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Hi all,

I'm in the process of setting myself up as a sole trader for sound design services in the south east of England. I've been freelancing for a couple of years and operate a relatively humble setup designed for relatively small-scale projects but have decided recently to establish myself as a small business. My goal is to offer a complete sound design service for those with modest post budgets (independent directors, small video production houses, corporate film-makers, etc.). I'm aiming to keep the rates reasonable by negating the need for overly-elaborate studio complexes and doing the majority of the work from my own residence.

My question to everyone is: In order to start the market research elements of my business plan, are there are any sound designers out there that operate on a similar basis either nationally or internationally? If so, is there any way I can ask a few questions about the operational considerations such a business must take into account (rates of pay, marketing approach, legal factors)?

I would really appreciate any help at all. It's proving very difficult to research identical business models compared to the massive post-houses that top the search rankings. I have a suspicion it's a need-to-know-basis and I really need to know!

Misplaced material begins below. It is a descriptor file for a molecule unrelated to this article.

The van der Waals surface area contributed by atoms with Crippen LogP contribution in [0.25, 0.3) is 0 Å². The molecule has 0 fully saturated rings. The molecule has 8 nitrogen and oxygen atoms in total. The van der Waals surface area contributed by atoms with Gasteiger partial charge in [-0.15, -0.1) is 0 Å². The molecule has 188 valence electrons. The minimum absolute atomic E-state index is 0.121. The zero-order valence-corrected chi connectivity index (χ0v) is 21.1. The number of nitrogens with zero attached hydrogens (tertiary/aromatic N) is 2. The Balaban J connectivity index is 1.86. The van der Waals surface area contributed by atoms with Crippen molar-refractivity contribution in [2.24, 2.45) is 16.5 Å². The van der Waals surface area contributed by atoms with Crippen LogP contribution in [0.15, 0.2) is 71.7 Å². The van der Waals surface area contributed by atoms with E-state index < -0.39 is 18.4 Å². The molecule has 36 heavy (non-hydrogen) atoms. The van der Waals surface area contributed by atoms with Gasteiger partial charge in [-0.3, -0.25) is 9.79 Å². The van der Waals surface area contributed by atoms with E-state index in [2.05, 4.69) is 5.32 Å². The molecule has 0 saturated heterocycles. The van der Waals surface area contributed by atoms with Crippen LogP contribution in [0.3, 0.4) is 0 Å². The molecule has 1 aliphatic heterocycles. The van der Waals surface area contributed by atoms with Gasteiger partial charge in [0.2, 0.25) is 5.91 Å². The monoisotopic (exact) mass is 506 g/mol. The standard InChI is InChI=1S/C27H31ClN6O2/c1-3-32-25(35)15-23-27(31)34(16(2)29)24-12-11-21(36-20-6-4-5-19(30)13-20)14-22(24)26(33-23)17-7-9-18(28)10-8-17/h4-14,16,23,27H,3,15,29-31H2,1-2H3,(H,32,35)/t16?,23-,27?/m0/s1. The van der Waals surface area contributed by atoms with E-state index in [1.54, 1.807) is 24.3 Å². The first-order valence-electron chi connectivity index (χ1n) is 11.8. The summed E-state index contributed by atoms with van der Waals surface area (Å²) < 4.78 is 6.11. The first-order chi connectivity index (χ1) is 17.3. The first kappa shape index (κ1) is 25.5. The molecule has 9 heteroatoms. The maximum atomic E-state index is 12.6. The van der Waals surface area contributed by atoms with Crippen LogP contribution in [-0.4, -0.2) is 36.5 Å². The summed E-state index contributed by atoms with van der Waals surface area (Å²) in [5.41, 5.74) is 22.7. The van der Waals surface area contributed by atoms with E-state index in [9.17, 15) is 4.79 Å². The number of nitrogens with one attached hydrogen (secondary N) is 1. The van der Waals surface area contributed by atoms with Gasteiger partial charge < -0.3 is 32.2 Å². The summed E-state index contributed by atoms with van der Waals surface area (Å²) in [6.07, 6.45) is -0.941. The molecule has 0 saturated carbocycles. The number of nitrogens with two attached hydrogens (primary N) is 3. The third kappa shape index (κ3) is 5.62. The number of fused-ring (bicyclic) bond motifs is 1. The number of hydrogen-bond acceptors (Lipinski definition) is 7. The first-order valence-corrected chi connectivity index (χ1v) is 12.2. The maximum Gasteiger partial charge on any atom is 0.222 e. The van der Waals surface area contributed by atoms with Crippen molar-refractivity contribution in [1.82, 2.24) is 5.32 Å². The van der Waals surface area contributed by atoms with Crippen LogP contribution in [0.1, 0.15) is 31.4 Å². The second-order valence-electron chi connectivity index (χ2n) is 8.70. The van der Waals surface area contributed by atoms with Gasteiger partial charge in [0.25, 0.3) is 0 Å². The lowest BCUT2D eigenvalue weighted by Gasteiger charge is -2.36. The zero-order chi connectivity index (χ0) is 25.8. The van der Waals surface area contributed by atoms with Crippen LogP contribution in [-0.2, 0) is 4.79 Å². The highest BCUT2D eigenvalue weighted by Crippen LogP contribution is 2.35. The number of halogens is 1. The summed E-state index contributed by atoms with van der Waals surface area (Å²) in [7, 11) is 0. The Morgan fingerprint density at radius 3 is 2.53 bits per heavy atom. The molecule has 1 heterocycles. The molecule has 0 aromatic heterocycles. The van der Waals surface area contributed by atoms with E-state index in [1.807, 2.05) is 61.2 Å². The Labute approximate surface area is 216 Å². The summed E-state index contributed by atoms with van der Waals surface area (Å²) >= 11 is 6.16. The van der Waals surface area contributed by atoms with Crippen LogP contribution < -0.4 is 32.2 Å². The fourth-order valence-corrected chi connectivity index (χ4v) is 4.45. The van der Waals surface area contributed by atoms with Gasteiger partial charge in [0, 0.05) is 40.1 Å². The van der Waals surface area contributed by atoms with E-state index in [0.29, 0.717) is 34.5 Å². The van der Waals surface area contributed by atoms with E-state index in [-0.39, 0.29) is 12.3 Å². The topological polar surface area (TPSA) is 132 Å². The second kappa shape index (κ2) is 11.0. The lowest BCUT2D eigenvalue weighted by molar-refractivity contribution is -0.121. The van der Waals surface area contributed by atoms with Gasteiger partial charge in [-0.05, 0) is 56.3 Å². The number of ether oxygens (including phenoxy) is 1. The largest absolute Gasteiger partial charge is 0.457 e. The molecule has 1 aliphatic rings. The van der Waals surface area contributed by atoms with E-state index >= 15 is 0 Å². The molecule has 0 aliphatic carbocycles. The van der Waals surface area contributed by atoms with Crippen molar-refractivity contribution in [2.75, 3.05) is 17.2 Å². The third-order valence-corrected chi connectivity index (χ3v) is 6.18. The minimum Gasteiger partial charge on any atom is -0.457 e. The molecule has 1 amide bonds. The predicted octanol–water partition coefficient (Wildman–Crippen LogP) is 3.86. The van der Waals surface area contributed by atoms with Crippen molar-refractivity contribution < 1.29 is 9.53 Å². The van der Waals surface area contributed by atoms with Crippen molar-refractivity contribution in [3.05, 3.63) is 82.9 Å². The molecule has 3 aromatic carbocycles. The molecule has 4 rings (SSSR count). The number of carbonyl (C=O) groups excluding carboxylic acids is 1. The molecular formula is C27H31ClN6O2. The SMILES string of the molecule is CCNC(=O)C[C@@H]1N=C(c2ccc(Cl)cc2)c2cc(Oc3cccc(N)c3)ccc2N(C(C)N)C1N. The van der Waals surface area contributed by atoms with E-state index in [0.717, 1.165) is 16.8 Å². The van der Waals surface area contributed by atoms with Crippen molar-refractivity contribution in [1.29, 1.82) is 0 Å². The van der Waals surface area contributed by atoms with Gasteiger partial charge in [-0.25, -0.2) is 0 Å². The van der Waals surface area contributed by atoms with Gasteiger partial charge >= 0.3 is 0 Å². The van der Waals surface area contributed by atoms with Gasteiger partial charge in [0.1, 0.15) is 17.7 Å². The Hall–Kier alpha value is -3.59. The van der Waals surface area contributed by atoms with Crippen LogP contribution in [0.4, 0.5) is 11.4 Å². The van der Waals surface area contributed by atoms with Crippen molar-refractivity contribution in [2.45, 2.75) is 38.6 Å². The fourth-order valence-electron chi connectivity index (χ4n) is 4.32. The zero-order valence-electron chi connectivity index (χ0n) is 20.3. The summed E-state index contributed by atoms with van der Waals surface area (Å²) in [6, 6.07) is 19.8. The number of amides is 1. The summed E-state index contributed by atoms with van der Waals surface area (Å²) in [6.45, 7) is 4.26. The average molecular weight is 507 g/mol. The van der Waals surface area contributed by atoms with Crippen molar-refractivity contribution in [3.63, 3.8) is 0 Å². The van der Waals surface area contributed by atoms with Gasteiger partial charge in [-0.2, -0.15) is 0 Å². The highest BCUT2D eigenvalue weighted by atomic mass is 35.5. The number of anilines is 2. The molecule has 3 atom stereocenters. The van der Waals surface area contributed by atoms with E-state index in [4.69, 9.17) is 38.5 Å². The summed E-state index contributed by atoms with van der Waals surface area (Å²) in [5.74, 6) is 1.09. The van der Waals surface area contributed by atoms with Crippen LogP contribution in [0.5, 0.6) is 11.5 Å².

Thanks in advance.

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in NZ almost all the sound editors are freelance... but I doubt thats any help with your questions, as they are region & work specific... Rates of pay depends on the total budget of the project and your experience/what you bring to the project. Business advice is best asked of an accountant and/or lawyer... The best marketing happens via word of mouth - be helpful, do lots of good work <- directors and producers notice...

  • Thanks for your reply, Tim. I guess the word "business" is a bit of a misnomer in this context. I'm using the term as a way of encapsulating what I do and how it makes money to bank managers and governmental departments. I've always had a little bit of trouble dealing with the term "competitors" and having to profile others. Alas, that's what they want in my business plan. In reality, a director is more likely to go with someone they've had good results from in the past and I can fully understand that. I guess I'll have another go at getting that across to my investors! – Will Tonna Mar 23 '13 at 19:04

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